Sign the Petition!
Saturday – January 28, 2023
I submitted my violation report (about KitchenAid) to the Consumer Product Safety Commission today. I will be publishing the full text and images shortly (exactly as I submitted with my report) so you can read it, but since I am at the airport (in transit – on way to Denver from LaGuardia right now) I may not have time to post it right away. Check on the site later today (www.LeadSafeMama.com). Once it is published I will also pin it to the home page so you can find it easily. You will also be able to find it by clicking the LeadSafeMama.com menu link, and then clicking the KitchenAid button. #BecauseScience #KitchenAidDoesHaveLead
PS – in case you have the opportunity to share anything with friends about this issue… please communicate that if one actually ignores the noise and sensationalism (there has not yet been a recall — this is true, and was an Internet rumor (started by a few people who saw my work — but didn’t bother actually reading my articles! Lead Safe Mama, LLC never said there was a recall – we said we were filing a petition to demand a recall, and support the need for a recall!) — and LISTENS to the words of the news reports carefully, consumers will hear what all of the reporters are actually saying. The reporters in the current news blitz are ALL actually publicly confirming that the KitchenAid products do have Lead in some components — and that KitchenAid is clearly aware of this fact. [They go on however, to deflect concern about the Lead in those the attachments — but their specific language chosen does not actually deny the fact that the attachments have Lead (“at allowable levels”).
- What I am – and always have been – arguing (it’s clear on my website if you read my articles!) is that the “level’ that KitchenAid executives are using (as a benchmark to claim it is “safe”) is NOT the measure that is protective of children’s health.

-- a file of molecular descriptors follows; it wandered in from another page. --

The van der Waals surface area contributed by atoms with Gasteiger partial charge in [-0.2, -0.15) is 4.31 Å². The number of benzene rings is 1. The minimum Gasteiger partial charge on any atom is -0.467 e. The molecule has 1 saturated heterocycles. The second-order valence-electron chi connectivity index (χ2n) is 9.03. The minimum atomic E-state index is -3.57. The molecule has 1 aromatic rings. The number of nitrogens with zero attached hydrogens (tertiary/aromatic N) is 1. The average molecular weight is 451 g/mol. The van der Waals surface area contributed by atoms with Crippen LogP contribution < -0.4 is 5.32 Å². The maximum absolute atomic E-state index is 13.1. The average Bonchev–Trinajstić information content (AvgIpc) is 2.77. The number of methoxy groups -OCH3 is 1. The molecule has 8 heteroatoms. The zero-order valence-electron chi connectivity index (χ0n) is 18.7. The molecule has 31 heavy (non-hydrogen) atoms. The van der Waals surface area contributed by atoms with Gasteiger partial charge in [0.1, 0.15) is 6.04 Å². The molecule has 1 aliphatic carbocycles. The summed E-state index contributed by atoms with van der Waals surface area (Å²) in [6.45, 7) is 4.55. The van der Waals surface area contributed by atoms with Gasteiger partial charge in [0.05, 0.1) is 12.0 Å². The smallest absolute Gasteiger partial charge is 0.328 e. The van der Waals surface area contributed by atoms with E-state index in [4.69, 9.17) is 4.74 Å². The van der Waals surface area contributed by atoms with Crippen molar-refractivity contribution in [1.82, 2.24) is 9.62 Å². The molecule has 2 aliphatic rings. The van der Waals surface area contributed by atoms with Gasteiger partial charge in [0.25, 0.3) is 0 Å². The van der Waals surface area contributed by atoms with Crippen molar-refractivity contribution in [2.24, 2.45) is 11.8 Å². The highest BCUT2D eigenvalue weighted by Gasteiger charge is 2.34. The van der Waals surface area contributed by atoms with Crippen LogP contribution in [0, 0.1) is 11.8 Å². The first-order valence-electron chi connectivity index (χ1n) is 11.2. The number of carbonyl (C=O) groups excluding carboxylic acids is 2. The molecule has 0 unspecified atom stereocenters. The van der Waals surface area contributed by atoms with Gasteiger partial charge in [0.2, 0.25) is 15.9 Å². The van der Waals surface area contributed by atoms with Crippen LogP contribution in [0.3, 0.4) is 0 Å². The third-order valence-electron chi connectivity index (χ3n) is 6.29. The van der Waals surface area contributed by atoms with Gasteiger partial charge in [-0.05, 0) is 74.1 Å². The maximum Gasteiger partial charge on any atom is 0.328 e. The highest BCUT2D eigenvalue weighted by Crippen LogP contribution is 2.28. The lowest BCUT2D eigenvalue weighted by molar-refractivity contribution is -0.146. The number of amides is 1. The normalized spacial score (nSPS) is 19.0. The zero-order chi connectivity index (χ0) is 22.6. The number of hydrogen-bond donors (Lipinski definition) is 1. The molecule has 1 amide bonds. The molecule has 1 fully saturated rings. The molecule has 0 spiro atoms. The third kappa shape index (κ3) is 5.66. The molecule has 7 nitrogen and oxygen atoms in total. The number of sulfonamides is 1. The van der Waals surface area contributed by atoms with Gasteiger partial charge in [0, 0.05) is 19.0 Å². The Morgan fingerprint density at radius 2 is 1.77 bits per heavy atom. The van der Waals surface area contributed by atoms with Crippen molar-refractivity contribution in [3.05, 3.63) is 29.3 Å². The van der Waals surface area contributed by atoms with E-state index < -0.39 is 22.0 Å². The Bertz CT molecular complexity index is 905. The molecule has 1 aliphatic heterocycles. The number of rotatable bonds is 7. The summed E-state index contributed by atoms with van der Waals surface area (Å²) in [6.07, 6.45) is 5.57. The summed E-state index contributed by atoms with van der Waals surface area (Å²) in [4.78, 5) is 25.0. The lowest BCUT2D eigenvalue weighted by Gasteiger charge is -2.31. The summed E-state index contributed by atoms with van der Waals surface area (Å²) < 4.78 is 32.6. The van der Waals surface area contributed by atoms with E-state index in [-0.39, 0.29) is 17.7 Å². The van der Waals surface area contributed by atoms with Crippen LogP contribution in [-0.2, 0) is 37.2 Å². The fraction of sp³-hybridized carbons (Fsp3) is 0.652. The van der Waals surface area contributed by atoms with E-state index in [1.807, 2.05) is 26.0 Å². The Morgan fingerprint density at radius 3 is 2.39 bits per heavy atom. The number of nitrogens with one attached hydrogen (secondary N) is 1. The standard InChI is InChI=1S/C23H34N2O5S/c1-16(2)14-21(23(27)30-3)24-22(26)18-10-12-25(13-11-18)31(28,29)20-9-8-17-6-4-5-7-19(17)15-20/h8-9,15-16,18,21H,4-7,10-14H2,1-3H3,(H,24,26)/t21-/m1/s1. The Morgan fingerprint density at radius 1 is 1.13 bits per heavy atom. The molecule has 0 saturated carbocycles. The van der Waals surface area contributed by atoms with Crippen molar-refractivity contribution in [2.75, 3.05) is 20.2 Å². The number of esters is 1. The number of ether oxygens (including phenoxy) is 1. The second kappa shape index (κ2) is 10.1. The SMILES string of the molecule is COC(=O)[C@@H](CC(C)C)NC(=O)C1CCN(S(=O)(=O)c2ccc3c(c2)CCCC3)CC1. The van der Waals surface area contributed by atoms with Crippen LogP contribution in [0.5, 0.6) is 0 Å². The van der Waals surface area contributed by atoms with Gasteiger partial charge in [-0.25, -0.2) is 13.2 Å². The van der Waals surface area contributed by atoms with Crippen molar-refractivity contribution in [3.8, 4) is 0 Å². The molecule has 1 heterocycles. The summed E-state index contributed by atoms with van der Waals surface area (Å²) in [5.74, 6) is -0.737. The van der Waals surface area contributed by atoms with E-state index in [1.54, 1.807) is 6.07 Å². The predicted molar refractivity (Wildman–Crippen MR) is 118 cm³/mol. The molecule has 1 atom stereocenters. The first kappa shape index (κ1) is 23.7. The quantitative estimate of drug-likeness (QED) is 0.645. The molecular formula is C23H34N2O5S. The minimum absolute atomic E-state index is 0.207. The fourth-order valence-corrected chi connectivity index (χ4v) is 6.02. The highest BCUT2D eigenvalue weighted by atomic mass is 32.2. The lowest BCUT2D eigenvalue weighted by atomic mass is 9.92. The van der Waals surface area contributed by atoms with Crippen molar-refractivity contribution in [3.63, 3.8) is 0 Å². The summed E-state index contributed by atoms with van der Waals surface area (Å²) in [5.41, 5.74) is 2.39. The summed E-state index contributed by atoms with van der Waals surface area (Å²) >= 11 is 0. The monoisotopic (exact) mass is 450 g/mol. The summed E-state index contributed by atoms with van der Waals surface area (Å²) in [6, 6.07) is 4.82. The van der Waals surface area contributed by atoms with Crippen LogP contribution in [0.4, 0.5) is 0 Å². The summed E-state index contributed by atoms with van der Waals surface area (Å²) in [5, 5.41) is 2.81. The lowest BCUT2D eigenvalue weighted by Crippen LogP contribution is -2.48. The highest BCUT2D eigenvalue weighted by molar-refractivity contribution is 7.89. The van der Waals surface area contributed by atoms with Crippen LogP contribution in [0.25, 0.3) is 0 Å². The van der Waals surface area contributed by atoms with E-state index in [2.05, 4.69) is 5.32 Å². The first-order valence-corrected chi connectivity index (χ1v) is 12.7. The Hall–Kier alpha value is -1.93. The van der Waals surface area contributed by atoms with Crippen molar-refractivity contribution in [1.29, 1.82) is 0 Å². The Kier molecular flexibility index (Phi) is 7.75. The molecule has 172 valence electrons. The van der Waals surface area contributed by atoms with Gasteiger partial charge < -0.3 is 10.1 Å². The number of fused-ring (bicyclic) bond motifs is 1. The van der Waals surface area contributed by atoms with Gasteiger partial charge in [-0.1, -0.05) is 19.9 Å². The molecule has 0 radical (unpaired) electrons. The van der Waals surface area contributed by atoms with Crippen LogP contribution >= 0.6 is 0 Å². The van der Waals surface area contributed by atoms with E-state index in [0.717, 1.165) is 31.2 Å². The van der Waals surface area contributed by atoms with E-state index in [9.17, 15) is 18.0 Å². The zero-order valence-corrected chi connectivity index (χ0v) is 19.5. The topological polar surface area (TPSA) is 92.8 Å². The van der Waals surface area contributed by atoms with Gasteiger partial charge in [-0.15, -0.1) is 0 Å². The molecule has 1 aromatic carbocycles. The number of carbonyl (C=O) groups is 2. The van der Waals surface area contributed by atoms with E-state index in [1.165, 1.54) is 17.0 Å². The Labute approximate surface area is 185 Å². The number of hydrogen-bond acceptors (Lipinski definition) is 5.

- What I am saying is that because KitchenAid clearly markets to families with young children, and also because they market their products to be for used by the whole family, and also because they use images in their marketing of children using their products — because of all of these facts, their products should be regulated to the more strict level set by the CPSIA of 2008 (The Consumer Product Safety Improvement Act of 2008) – which states that if something is sold or marketed as an item intended for use by children, it is not allowed to have substrate levels above 100 ppm Lead (which is the applicable limit for children’s items — and is far stricter than the other “limits” [with which they already do comply] Is that explanation clear? (If not, please read the recall notice and then let me know if you have questions.)
I had sent that templated letter to them and this is the response I got back from them weeks later:
Throughout our 111-year history, Whirlpool Corporation has been committed to providing safe products for our consumers.
The company’s aluminum alloy stand mixer accessories, including the beaters, dough hooks and whisks, are tested through a third party, independant laboratory to ensure they comply with all applicable regulations in the locations where they are sold regarding lead content. They are safe for any family’s cooking needs.
In addition, all current models of aluminum stand mixer accessories have a food-safe coating over the aluminum that is tested both for lead content and lead migration to ensure that it is safe for all consumers.
Hi Natasha – here is the response I wrote to that “111-year history” letter:
We have recieved a very similar reply. In fact the response is identical verbatim for some parts, in particular the comment regarding third party, independent laboratory testing. We asked for further details on the nature and results of the test. Nearly two weeks later, no response.
Despite politely chasing, we have been blanked.